California voters will decide next month whether to increase cigarette taxes by $1 a pack, primarily to fund research on cancer and other tobacco-related illnesses.
If the excise tax on cigarettes and other tobacco products is approved, it would be the first increase for smokers in 14 years, after dozens of failed attempts in the Legislature and a defeat at the ballot box in 2006.
The American Cancer Society, the Lance Armstrong Foundation and other nonprofit health organizations have raised about $4.7 million to back the measure, while tobacco companies have shelled out nearly $40 million to defeat it.
Proposition 29 would raise an estimated $810 million a year, according to state officials, and give California the 16th highest tobacco tax in the nation. The Golden State currently lags behind 32 states in its per-pack tax and is one of just three states that have not raised taxes on smokers in the new millennium.
"Raising the price has been shown to be the single most effective way to deter people from smoking," said Jim Knox, a vice president at the American Cancer Society's California division. "Smoking among teens, which has been going down in California for a long time, leveled off in 2004 and is showing signs of going up. ... Public health experts tell us that $1 a pack increase will prevent 220,000 kids from ever beginning to smoke, prompt 100,000 adult smokers to quit and prevent over 300,000 premature deaths."
Since any price increase tends to curb demand, the measure would dedicate some of the money it raises to backfilling any losses in other tobacco-tax-funded programs - estimated around $75 million a year - and use the bulk of the remaining $735 million to fund new research and research facilities. Some money would also be dedicated to tobacco cessation programs and law enforcement efforts targeted at illegal tobacco sales.
Distribution of the research funds would be overseen by a committee made up of directors of cancer centers, University of California chancellors and at least one person who has suffered from a tobacco-related illness. Knox said the board is modeled after the respected National Institute of Health's system, which awards grants and loans after a peer-review process.
But the committee has come under fire by opponents of the tax increase, including the California Taxpayers Association. Spokesman David Kline said the measure would create "a new state bureaucracy that really isn't accountable to taxpayers."
Kline also argued that the state doesn't need to fund research on tobacco-related illnesses, noting that the federal government already spends $6 billion a year on the same thing.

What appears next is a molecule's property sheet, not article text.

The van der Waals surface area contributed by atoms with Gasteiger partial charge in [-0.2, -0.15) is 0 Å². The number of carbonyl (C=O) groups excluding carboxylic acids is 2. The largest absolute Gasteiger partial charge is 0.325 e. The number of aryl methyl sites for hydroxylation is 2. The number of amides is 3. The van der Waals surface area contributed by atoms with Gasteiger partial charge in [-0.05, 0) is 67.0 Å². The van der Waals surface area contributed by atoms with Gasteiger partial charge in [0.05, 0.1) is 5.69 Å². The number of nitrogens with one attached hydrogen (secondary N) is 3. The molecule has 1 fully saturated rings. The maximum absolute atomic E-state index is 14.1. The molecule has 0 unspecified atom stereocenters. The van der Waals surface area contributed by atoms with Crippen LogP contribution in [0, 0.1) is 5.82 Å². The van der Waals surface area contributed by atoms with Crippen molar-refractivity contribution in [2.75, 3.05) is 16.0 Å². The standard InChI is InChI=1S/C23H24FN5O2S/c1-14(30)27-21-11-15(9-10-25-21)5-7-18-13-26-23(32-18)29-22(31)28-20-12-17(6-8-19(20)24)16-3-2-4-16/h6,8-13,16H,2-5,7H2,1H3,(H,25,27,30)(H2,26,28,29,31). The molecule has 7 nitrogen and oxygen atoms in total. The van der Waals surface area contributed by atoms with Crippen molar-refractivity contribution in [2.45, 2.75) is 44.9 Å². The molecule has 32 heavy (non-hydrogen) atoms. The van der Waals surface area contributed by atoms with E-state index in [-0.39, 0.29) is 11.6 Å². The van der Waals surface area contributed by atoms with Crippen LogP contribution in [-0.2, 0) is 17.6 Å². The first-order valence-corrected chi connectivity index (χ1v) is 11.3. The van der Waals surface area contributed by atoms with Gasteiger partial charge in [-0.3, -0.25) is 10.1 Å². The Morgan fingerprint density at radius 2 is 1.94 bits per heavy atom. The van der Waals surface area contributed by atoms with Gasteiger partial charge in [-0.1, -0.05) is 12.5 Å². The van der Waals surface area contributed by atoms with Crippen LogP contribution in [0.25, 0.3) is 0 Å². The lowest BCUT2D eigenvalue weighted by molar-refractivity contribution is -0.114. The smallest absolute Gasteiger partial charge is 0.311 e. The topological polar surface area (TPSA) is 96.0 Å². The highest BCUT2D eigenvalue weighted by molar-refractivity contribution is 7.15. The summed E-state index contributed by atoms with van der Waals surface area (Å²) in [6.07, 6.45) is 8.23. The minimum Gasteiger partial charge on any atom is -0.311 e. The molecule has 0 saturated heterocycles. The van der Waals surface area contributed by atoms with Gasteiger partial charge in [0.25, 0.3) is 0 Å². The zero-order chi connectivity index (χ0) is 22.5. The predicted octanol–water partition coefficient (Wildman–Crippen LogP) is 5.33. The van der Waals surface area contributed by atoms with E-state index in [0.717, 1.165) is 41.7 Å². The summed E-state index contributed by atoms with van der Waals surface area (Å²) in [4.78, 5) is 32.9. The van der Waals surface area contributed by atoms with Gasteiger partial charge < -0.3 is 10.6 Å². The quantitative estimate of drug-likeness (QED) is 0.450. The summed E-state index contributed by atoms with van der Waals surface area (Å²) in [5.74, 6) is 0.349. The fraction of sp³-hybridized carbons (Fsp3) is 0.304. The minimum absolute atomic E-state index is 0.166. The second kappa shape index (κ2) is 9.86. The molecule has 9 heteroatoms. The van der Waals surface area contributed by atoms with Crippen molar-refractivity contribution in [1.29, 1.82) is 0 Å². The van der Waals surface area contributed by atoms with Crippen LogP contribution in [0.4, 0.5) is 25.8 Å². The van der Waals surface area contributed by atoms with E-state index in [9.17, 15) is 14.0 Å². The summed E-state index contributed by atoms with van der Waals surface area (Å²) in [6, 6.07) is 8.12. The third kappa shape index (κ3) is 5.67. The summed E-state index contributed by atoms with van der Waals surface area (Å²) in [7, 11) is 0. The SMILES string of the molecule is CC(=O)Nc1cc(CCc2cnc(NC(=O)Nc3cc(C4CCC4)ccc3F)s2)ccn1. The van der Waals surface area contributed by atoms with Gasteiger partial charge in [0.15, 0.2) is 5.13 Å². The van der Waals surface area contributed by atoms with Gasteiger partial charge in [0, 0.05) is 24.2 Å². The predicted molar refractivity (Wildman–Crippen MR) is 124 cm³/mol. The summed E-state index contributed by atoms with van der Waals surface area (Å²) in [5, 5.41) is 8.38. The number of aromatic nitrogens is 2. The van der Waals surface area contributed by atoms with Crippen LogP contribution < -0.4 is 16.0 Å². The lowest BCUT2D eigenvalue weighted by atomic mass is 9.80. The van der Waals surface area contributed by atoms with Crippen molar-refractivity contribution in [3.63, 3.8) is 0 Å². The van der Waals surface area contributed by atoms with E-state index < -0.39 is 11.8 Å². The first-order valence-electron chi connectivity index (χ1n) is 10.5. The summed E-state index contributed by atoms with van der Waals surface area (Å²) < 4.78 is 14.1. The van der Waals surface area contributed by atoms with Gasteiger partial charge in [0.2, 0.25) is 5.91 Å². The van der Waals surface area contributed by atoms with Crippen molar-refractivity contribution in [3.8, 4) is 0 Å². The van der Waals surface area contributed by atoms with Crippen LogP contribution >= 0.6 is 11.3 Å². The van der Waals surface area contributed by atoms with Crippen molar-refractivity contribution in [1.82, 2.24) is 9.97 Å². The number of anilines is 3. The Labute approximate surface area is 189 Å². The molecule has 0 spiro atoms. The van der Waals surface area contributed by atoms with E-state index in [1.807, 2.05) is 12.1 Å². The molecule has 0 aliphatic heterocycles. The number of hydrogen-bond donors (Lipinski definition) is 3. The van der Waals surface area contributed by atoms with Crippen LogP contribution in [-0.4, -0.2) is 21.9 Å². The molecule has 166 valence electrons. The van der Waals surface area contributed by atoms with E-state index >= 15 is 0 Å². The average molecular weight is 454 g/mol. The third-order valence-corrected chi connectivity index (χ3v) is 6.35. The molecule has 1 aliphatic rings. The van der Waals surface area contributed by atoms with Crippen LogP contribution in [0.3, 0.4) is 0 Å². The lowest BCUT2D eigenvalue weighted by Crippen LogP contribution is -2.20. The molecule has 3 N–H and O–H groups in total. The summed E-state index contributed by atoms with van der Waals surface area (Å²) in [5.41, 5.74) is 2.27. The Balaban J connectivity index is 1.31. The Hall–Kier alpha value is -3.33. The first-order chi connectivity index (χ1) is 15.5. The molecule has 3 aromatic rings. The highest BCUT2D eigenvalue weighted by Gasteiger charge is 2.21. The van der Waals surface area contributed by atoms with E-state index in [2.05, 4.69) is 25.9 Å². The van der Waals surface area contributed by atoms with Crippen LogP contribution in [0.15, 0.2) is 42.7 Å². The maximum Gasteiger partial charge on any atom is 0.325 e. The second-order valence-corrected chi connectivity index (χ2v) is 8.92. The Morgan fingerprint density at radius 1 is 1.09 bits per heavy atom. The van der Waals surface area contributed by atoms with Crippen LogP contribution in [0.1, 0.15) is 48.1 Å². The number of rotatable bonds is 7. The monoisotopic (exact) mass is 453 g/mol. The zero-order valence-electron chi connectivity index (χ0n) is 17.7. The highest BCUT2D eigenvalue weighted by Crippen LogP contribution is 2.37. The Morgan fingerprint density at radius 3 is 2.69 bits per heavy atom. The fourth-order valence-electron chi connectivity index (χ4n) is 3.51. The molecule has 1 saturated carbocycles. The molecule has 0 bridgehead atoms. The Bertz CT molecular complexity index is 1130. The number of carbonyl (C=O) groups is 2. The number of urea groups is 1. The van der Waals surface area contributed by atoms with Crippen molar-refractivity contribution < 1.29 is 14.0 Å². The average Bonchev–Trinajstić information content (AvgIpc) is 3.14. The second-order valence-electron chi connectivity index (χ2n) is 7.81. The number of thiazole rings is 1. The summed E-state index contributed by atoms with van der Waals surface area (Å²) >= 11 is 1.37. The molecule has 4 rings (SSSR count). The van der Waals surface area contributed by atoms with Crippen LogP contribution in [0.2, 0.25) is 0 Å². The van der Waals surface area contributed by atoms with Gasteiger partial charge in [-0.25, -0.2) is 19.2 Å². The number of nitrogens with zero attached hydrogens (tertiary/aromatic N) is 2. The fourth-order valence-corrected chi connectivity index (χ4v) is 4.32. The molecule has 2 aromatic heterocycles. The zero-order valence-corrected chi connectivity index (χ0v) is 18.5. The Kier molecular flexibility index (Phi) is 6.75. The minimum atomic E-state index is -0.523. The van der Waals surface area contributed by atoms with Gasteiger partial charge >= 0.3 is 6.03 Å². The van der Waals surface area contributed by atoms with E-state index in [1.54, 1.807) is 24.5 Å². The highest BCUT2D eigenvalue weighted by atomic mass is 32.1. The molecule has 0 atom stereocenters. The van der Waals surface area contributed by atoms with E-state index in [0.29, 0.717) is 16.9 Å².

"We support cancer research and want to find a cure as much as anyone else, but at a time that California is really struggling to pay the bills and keep the lights on, we don't think it's a good idea to duplicate federal spending," he said. "Per capita cigarette consumption is already going down consistently. ... We don't think it's necessary to use a tax structure to try and correct a problem that doesn't exist."
Knox, however, said it's increasingly difficult for researchers to secure federal funding, saying that just 10 to 15 percent of qualified projects receive NIH funding these days - down from 70 to 75 percent 30 years ago. The Centers for Disease Control estimates that about 40,000 Californians die each year from smoking-related diseases, he said, at an estimated cost of $16 billion annually, from health care and lost productivity.
"If we were to capture all the costs of tobacco, we would have to raise the tax by $10 or $15 a pack," he said. "You have out-of-state tobacco companies draining billions of dollars out of the state in profits every year."
He cited a UCSF study projecting that if the measure passes, $804 million that would have gone to those out-of-state companies each year will stay in the California economy.
Kline, however, said the measure could also result in taxpayer money leaving the state, because it does not prohibit the oversight committee from awarding grants to research institutions outside California.
Knox rejected that notion, noting the state's multitude of world-class research universities and the fact that the oversight committee will be dominated by university and research leaders from California.
"You have to pay attention to who is making these charges," he said. "Every cent of the No on 29 campaign has come from out-of-state tobacco companies. ... The tobacco industry has a long history of lying to the public."
Kline said his organization and others opposed to the measure are independent of tobacco companies and believes the tax is "just a really bad long-term budget strategy."